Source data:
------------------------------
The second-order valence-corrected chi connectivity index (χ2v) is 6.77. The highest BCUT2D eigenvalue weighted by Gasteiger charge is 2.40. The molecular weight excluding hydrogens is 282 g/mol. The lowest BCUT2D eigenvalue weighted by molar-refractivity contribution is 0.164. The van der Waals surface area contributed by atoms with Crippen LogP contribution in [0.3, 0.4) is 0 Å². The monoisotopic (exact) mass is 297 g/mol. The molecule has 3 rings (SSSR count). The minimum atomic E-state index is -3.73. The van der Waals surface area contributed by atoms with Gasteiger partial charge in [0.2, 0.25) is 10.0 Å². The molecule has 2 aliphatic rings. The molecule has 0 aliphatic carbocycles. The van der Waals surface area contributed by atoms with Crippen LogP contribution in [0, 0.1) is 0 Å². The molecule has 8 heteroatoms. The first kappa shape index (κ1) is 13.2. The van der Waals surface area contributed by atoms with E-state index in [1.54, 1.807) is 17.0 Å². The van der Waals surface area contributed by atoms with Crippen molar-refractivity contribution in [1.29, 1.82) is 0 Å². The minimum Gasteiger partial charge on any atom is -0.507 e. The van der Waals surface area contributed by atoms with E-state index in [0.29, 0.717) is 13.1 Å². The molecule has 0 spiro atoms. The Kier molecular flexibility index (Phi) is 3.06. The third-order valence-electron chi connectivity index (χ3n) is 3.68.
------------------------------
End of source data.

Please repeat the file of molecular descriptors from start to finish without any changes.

The second-order valence-corrected chi connectivity index (χ2v) is 6.77. The highest BCUT2D eigenvalue weighted by Gasteiger charge is 2.40. The molecular weight excluding hydrogens is 282 g/mol. The lowest BCUT2D eigenvalue weighted by molar-refractivity contribution is 0.164. The van der Waals surface area contributed by atoms with Crippen LogP contribution in [0.3, 0.4) is 0 Å². The monoisotopic (exact) mass is 297 g/mol. The molecule has 3 rings (SSSR count). The minimum atomic E-state index is -3.73. The van der Waals surface area contributed by atoms with Gasteiger partial charge in [0.2, 0.25) is 10.0 Å². The molecule has 2 aliphatic rings. The molecule has 0 aliphatic carbocycles. The van der Waals surface area contributed by atoms with Crippen LogP contribution in [0, 0.1) is 0 Å². The molecule has 8 heteroatoms. The first kappa shape index (κ1) is 13.2. The van der Waals surface area contributed by atoms with E-state index in [1.54, 1.807) is 17.0 Å². The van der Waals surface area contributed by atoms with Crippen molar-refractivity contribution in [1.29, 1.82) is 0 Å². The minimum Gasteiger partial charge on any atom is -0.507 e. The van der Waals surface area contributed by atoms with E-state index in [0.29, 0.717) is 13.1 Å². The molecule has 0 spiro atoms. The Kier molecular flexibility index (Phi) is 3.06. The third-order valence-electron chi connectivity index (χ3n) is 3.68.